A Training Plan for Leash Reactivity

One of the most common challenges that dog owners face, especially new ones, is leash reactivity.

When out walking with your dog on a leash, Pooch may decide to bark, pull, lunge, as well as use an entire repertory of moves causing you to be nervous, frustrated, and occasionally overwhelmed.

 

Leash reactivity, sometimes defined as bad behavior, is often misdiagnosed. Once you understand your dog’s behavior it will be easier to manage.

 

The Underlying Reasons

There are several underlying reasons for leash reactivity. Among these, the most common are:

  • The insecurity that is characterized by fear
  • Frustration
  • Attitude and the desire for conflict

Insecurity

Insecurity is often the primary motivation behind aggression. Dogs that have not been socialized adequately, or that have experienced fear or trauma while interacting with another dog will exhibit leash reactivity. 

 

This stems from the dog’s sensation that he or she will not be able to escape from an unpleasant situation because tied to a leash. Your dog will not be able to flee. Leash reactivity in these cases is the language your dog will use to warn other dogs, especially those off-leash, or even people in the area not to attempt aggressive or dominating behavior.

Frustration

Frustration during social interaction can stem from puppyhood. When puppies are small and cute, just about everything is allowed because everybody loves a puppy. Owners give puppies leeway behaviorally in greeting anyone in the vicinity. Jumping, licking, and yapping are all permitted. 

 

As the puppy grows into adolescence and adulthood these behaviors are less desirable, so owners intervene to prohibit and prevent them. Your dog’s expectations of attention are unmet, and he or she becomes reactive to get attention.

The Potential Bully

Then there’s the dog with the “attitude”. These are exceptionally confident alpha dogs who enjoy conflict and seek it out. When not able to do so with another dog, they can direct these inclinations toward the leash or even the owner. If you think your dog fits in this category, a qualified dog trainer might be your best option for nipping this behavior in the bud and getting it under control from the start.

Determining if Your Dog Is Leash Reactive

Reactive means responding to stimuli. It does not mean that your dog is necessarily aggressive. Stimuli can include any number of things such as unfamiliar people, cars, motorcycles, bicycles, children playing, as well as other dogs, cats, or squirrels to name a few.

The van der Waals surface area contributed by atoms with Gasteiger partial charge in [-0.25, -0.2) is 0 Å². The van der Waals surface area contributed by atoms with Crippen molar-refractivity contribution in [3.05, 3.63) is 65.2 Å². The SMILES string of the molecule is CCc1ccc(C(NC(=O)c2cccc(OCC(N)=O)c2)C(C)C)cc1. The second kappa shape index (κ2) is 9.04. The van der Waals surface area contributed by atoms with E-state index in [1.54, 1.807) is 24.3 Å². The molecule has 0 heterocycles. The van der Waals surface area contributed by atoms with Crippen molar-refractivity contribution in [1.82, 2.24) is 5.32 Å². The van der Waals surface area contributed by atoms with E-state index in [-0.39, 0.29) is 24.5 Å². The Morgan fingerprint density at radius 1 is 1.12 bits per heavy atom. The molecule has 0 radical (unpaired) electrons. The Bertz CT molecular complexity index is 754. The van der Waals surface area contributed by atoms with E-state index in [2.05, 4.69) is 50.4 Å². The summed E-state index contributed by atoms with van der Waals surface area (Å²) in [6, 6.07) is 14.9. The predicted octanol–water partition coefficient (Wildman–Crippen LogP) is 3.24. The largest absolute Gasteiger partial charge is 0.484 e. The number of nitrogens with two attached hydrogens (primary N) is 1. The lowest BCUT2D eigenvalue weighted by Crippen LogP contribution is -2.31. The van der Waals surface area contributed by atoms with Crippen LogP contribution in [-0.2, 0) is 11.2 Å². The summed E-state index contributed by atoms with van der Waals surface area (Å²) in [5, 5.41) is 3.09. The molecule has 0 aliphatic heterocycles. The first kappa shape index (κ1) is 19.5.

This reactivity may not be ideal for who’s holding the other end of the leash. You should consider your dog leash reactive if:

 

  • He or she barks, whines, or growls at people, cars, dogs, etc, while on the leash.
  • Your dog bites or nips the leash, or for that matter you while on the leash if stimulated.
  • Your dog pulls or lunges excessively while on the leash and seeing a stimulus.

 

Any of these behaviors toward a stimulus from behind a fence, gate, or window are also indicative of eventual leash reactivity.

Intervening to Prevent Leash Reactivity

Preventive techniques with puppies and young dogs can help prevent leash reactivity before it becomes a set behavior. Try these simple steps.

 

  • Do not use corrective collars as they may become reactive when stimulated by the presence of other dogs and the collar will be identified as a negative imposition to fear when other dogs are present. Make sure you are putting the collar or harness on correctly
  • Do not use leashes that retract. You want your dog next to you and not in front of you.
  • When meeting people while your dog is on a leash, train your dog to sit by your side. Use treats as rewards for correct behavior. Your dog must receive commands and stimuli from you.
  • Do not introduce your dog to or allow your dog to meet other dogs while on leash.

Contrasting Existing Leash Reactivity

If your dog is already leash reactive, know that punishment will not necessarily resolve your problems long-term. The best solution is to work with a qualified dog trainer or enroll in a  professional dog training course to resolve pre-existing issues. A professional will work with your dog to look at you instead of reacting to a trigger stimulus.

Leash Reactivity Training

It’s important to provide your dog with new reference points.

 

  1. Indoors, place your dog on a leash. Select a positive simple word that your dog will recognize as a precursor to rewards. “Good”, “yes”, or similar will work. Have a friend or family member raise or move a toy, ball, or blanket of your dog. When the dog looks at the object, repeat the word and reward with a treat.
  2. Outdoors: If you see a trigger (car, person, dog, etc.) maintain distance from the trigger as much as possible.
  3. As soon as your pooch sees the trigger, say your chosen word. When your dog looks at you, reward him or her with a treat. Should your dog react to the trigger and ignore you, chances are you are too close for your dog’s comfort. Move farther away and repeat the action. Ideally, you should be stationary during this phase. Repat this patiently for weeks if not a month.
  4. When stationary behavior has been modified, try the same method while walking your dog.

 

A Final Thought

Be patient. Your dog loves you and will with time, dedication, and above all patience, respond to you first and foremost.